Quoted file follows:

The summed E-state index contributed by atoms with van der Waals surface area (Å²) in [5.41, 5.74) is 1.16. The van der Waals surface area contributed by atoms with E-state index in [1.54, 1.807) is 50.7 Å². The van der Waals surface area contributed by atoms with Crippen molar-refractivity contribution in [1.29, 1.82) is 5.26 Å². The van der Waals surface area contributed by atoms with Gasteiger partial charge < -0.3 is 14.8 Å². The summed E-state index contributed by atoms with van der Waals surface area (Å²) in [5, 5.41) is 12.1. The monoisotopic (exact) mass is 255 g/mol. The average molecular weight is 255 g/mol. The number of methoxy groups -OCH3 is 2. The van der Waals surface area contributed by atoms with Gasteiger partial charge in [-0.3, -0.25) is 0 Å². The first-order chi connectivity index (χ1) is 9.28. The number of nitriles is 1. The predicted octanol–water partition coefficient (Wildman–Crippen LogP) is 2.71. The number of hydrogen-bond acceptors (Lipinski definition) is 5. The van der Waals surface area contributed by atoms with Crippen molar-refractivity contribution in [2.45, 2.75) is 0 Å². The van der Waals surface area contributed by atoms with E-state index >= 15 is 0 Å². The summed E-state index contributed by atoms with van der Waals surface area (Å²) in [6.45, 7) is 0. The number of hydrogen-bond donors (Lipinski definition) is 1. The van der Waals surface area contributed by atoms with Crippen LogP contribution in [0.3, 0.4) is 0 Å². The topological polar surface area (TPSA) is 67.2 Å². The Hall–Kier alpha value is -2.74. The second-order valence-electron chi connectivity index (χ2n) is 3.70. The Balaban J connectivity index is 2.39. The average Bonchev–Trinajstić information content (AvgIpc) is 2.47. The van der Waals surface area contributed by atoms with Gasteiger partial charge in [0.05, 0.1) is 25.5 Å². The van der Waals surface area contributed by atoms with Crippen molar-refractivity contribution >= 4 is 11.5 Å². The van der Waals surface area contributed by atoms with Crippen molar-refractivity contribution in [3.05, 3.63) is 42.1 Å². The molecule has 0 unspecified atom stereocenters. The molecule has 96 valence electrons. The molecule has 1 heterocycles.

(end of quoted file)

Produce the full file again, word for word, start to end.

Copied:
The summed E-state index contributed by atoms with van der Waals surface area (Å²) in [5.41, 5.74) is 1.16. The van der Waals surface area contributed by atoms with E-state index in [1.54, 1.807) is 50.7 Å². The van der Waals surface area contributed by atoms with Crippen molar-refractivity contribution in [1.29, 1.82) is 5.26 Å². The van der Waals surface area contributed by atoms with Gasteiger partial charge < -0.3 is 14.8 Å². The summed E-state index contributed by atoms with van der Waals surface area (Å²) in [5, 5.41) is 12.1. The monoisotopic (exact) mass is 255 g/mol. The average molecular weight is 255 g/mol. The number of methoxy groups -OCH3 is 2. The van der Waals surface area contributed by atoms with Gasteiger partial charge in [-0.3, -0.25) is 0 Å². The first-order chi connectivity index (χ1) is 9.28. The number of nitriles is 1. The predicted octanol–water partition coefficient (Wildman–Crippen LogP) is 2.71. The number of hydrogen-bond acceptors (Lipinski definition) is 5. The van der Waals surface area contributed by atoms with Crippen molar-refractivity contribution in [2.45, 2.75) is 0 Å². The van der Waals surface area contributed by atoms with E-state index >= 15 is 0 Å². The summed E-state index contributed by atoms with van der Waals surface area (Å²) in [6.45, 7) is 0. The number of hydrogen-bond donors (Lipinski definition) is 1. The van der Waals surface area contributed by atoms with Crippen LogP contribution in [0.3, 0.4) is 0 Å². The topological polar surface area (TPSA) is 67.2 Å². The Hall–Kier alpha value is -2.74. The second-order valence-electron chi connectivity index (χ2n) is 3.70. The Balaban J connectivity index is 2.39. The average Bonchev–Trinajstić information content (AvgIpc) is 2.47. The van der Waals surface area contributed by atoms with Gasteiger partial charge in [0.05, 0.1) is 25.5 Å². The van der Waals surface area contributed by atoms with Crippen molar-refractivity contribution >= 4 is 11.5 Å². The van der Waals surface area contributed by atoms with Crippen molar-refractivity contribution in [3.05, 3.63) is 42.1 Å². The molecule has 0 unspecified atom stereocenters. The molecule has 96 valence electrons. The molecule has 1 heterocycles.